Photos courtesy of Mile Split US and Mile Split TX
After his blazing 46.45 second first place 400-meter-dash finish in the 2014 AAU Junior Olympic Games, Keshun Reed’s very promising Track and Field career was heading in the right direction. However, tragedy struck. Keshun Reed tore his labrum during his final football season at Arlington Martin High School (TX) and his Track and Field career was in serious jeopardy.
“Last year, I didn’t know what I was going to do when I got injured. I used to just pray that I could run,” said Keshun.
Keshun was forced to miss the majority of his 2015 Indoor Track and Field season as he rehabbed and worked his way back into shape. Although the recovery process was very punishing and intense, Keshun never lost faith throughout the process and credits his mental strength and his drive for his ability to return to form.
“Mental, it was all mental,” Keshun said. “I had to tell myself I wanted it everyday. I was like, ‘you’ve got to get better, you’ve got to get better. Someone is out there working twice as hard as you.”
The following season, in outdoor, Keshun was a man on a mission. He was just months removed from his injury and he already had visions of winning a state championship in mind. Keshun in that season was able to lower his time from 49.87 seconds all the way down to 45.75 seconds and capture the UIL Track and Field Championship, his first state championship victory.
“My goals for last year really was to try to come back and win the state championship for the 400,” said Keshun. “When I accomplished it, I was just like, ‘man this is crazy.’”
Coming back from his physically demanding injury to win the state championship in the 400-meter-dash was monumental for Keshun because the following season he was selected to try out and compete for the USATF World Youth Team.
“It [Winning states] helped me excel to the next level of running by being [selected] on the [USA] World Youth Team and [this] made me want to do better as an individual. “said Keshun.
Keshun later went on to finish in second place in the USATF World Youth Track and Field Trials with a 46.06 final qualifying time. After the trials, he was selected to compete in the 9th IAAF World Youth Championship and came in third place with a near Personal Record, finishing the race with a 45.96 second finish.
During his high school career Keshun has amassed approximately 30 total offers. His phone was constantly ringing from coaches and recruits who where trying to find out where he had his eyes set on for school.
“The recruiting process was stressful; I’m not even going to lie. It was stressful having a coach call you everyday asking, ‘where’s your move going to be,’” said Keshun. “I used to hate it, then when it was over it felt like a weight lifted off my shoulder.”
In October of that year, Keshun decided that Louisiana State University was his best fit for the next four years after high school. The other two schools that rounded out his top three were Baylor University and Texas Tech University. What separated LSU from the pack was their promised training methods.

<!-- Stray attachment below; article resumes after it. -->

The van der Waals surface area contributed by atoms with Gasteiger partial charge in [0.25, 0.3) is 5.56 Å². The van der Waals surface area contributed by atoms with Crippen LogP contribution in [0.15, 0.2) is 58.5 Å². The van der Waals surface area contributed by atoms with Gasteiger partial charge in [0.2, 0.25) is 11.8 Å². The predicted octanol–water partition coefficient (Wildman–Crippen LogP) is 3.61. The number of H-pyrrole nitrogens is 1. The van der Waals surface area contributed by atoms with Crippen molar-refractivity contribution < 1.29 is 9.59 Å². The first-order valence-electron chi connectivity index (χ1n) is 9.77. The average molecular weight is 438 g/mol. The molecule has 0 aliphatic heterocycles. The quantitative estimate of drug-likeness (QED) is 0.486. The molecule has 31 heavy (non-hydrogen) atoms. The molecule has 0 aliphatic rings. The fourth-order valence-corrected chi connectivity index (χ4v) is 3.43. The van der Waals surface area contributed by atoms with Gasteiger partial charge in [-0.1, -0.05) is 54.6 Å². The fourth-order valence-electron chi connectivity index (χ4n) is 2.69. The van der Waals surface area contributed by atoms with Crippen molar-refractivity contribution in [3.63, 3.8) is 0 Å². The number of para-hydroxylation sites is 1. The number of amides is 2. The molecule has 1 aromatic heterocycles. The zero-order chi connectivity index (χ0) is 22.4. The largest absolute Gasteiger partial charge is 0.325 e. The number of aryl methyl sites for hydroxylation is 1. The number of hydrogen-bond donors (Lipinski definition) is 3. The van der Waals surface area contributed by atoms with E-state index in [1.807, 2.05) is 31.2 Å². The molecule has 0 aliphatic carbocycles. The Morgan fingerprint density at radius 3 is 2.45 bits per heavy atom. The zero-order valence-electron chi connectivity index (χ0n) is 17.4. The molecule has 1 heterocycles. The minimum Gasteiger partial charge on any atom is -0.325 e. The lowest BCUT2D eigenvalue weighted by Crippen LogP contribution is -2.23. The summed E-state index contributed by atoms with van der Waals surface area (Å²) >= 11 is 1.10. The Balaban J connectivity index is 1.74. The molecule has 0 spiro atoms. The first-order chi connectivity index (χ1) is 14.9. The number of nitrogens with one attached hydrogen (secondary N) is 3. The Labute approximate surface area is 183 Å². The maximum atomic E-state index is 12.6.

“I felt like I would fit in with LSU more because they told me that they will work more on finishing my race, which I need help with, and work with me on my speed, and that’s what I’m doing now at my school.”
Keshun feels that his strengths as runner is his quick turnover speed that he gained from running 4×100 relays. He feels that he needs to work on his 400-meter-dash finish, hence the LSU decision.
Keshun had a remarkable year in 2015 that very few can match. Although he feels very accomplished, Keshun believes that his 2015 year was just a building block of what is to come in 2016.
“My last track and field season I would like say, I reached some goals that I wanted to reach and I felt pretty accomplished with myself last year. But it was just a building block for this year” said Keshun.
His New Balance Indoor Nationals’ 400-meter-dash victory has commenced his 2016 year with a bang with an Indoor PR and US #1 Indoor 400-meter time of 47.01.
This year, Keshun has his eyes set mainly on winning, “I’m really just trying to win. I’m just trying to better myself; I try to do better than I did the day before,” said Keshun.
He’s also focusing on leading and knows the importance of an effective leader. “You can only help yourself as a team if you help everyone around you,” said Keshun. “Going into practice, I know that everyone is looking up to me to see what I’m doing so I know that I have to step my game up.”
Keshun is also focused on bettering himself on and off the track; he gives notable credits to his grandma for his Track and Field success thus far. “My grandma pushes me everyday to be the best that I can be on and off the track,” said Keshun.
Keshun Reed says, “All the glory goes to God!” His faith is what has kept him compact and mentally strong through the best and worst times of his track career. Now he’s ready to build on the momentum that he has garnered since his injury and end his high school career on a good note so that he can set a fire that will burn with him throughout his college career.
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